It's an accumulation of things that add up to a whole bunch of disturbing and uncomfortable. One of those times where the stark two-dimensionality of the piece is a character in itself and a commentary on how we relate to our lives as they pass us by. Oddly political and unnerving, this is going to take some digesting.
  • Stephen Curran
    “Don’t fall for these child actors,” says Ann Coulter on TV today, referring to the kids who have been ripped from their parents and put into cages at the American border these past few weeks. These distressed children are stooges, she says. These distressed children are plants, hired by liberals to prevent us from building the wall.If the function of art is to hold a mirror up to society then SABRINA succeeds like nothing else. This is who...
  • Derek Royal
    An outstanding work, and one of the best of its kind that I've read so far this year. (Might it be one of my "Best of" this year on the podcast?) The strength of this book is its story that has everything to do with social media, "fake news," and personal involvement in these. But you could say that the art is equally significant...and it is! I was amazed by the art of his previous work, Beverly, but the art in this book at least meets the impres...
  • Peter
    Wow. Drnaso has written and drawn a beautiful meditation on a horrific event and how the repercussions of that event affect not only those directly related to (spoilers), but how it spirals. The story is so well paced, lots of panels slowly develop, usually without dialog. I’ve never seen this done so effectively in a graphic novel.As you progress through the book the characters fill in around the edges. We witness their interactions (there’s...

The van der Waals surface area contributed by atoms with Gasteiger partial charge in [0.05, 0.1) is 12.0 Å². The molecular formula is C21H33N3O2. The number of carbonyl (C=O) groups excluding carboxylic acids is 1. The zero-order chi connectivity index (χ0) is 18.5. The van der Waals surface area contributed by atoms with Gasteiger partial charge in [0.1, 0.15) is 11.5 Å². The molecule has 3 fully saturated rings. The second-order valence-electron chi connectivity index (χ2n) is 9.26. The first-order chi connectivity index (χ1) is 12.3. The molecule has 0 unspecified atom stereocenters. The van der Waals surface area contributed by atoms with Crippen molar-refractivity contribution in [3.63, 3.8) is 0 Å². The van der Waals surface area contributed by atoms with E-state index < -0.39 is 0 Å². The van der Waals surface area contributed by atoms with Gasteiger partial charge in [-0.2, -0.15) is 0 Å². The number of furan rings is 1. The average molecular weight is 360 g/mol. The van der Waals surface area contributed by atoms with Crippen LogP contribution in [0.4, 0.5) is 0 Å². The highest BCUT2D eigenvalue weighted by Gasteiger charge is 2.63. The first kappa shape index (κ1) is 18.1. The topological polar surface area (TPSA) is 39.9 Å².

• Javier Curbelo
    Haneke in comics. Chilling and distressing. Not for the faint-hearted. Masterpiece!
  • Kim Boyd
    holy crap!!
  • MK King
    The Alex Jones InfoWars monologues and conspiracy theory stalkers that appear throughout this cautionary tale of our fake-news dying civilization are captured powerfully by Drnaso. I get a Chris Ware, Adrian Tomine vibe from the art and combined with the fantastic storytelling I would recommend this to fans of Drawn and Quarterly.
  • Kathleen
    My review for the Chicago Tribune: scientist and extremism expert Michael Barkun asserts that conspiracy theories can be defined by three key principles: First, that nothing happens by accident; second, that nothing is as it seems; and third, that everything is connected. A corollary is that conspiracy theories morph to accommodate whatever evidence would seem to contradict them, so they can never...
  • Rachel Davies
    read this!!!!!!
  • Mia
    As many of you already know, Sabrina by Nick Drnaso has been longlisted for the Man Booker Prize, which is the first time ever that a comic has been nominated for the prize! Many people are glad and think it’s worthy of the nomination while some others think it’s belittling the prize. I think that the latter are coming from a place of elitism and ignorance, to be completely honest. There’s still a notion that comics are less than novel, may...
  • Rachel Hyppolite
    Quelle BD marquante sur l'influence des médias et les théories du complot sur des cas tragiques. En ces temps des fake news et des informations gonflées à l'hélium par un seul tweet, cette histoire est plus actuelle que jamais. Elle prend du temps à se déployer, mais elle devient terrifiante et pertinente au fur et à mesure que l'intrigue avance.
  • Morgan